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C.D. Warner, et al., comp.
The Library of the World’s Best Literature. An Anthology in Thirty Volumes. 1917.

James Herbert Morse (1841–1923)

The Power of Beauty

THOU needst not weave nor spin,

Nor bring the wheat-sheaves in,

Nor, forth afield at morn,

At eve bring home the corn,

Nor on a winter’s night

Make blaze the fagots bright.

So lithe and delicate,

So slender is thy state,

So pale and pure thy face,

So deer-like in their grace

Thy limbs, that all do vie

To take and charm the eye.

Thus, toiling where thou’rt not

Is but the common lot:

Three men mayhap alone

By strength may move a stone—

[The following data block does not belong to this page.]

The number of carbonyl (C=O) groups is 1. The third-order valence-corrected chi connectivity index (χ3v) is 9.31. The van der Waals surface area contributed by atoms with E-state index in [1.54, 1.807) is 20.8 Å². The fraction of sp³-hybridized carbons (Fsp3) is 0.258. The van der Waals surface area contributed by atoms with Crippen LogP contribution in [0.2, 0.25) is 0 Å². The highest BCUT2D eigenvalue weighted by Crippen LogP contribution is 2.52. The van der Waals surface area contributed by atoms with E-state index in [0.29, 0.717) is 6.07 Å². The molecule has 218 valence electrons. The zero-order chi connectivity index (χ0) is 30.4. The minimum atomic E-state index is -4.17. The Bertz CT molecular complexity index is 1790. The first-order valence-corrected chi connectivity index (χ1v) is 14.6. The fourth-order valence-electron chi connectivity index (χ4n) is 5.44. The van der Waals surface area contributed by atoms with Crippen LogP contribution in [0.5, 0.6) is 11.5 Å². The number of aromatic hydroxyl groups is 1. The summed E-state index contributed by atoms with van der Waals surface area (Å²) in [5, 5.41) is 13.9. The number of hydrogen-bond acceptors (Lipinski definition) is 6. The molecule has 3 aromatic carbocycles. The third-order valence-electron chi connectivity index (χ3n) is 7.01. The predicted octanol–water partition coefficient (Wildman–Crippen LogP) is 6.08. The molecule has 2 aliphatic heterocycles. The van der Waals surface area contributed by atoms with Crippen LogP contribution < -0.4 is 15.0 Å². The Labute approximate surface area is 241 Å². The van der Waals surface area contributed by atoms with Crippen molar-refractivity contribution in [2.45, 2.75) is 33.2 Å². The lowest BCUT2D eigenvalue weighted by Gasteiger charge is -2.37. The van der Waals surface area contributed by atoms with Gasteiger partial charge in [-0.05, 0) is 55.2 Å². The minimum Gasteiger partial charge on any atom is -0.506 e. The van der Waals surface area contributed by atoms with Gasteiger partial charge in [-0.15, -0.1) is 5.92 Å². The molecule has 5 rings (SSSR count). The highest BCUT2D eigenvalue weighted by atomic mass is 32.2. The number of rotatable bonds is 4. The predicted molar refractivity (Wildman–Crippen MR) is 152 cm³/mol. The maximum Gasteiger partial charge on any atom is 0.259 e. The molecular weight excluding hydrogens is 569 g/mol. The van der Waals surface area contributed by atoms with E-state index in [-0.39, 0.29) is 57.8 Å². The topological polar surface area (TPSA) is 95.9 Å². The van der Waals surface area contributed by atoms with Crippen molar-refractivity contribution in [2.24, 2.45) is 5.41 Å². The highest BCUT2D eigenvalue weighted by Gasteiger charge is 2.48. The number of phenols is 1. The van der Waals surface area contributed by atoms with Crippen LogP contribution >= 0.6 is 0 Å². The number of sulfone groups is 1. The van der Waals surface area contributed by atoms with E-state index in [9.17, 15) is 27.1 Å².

But, toiling near to thee,

One man may work as three,

If thou but bend a smile

To fall on him the while;

Or if one tender glance—

Though coy and shot askance—

His eyes discover, then

One man may work as ten.

Men commonly but ask,

“When shall I end my task?”

But seeing thee come in,

’Tis, “When may I begin?”

Such power does beauty bring

To take from toil its sting.

If then thou’lt do but this,—

Fling o’er the work a bliss

From thy mere presence,—none

Shall think thou’st nothing done:

Thou needst not weave nor spin,

Nor bring the wheat-sheaves in.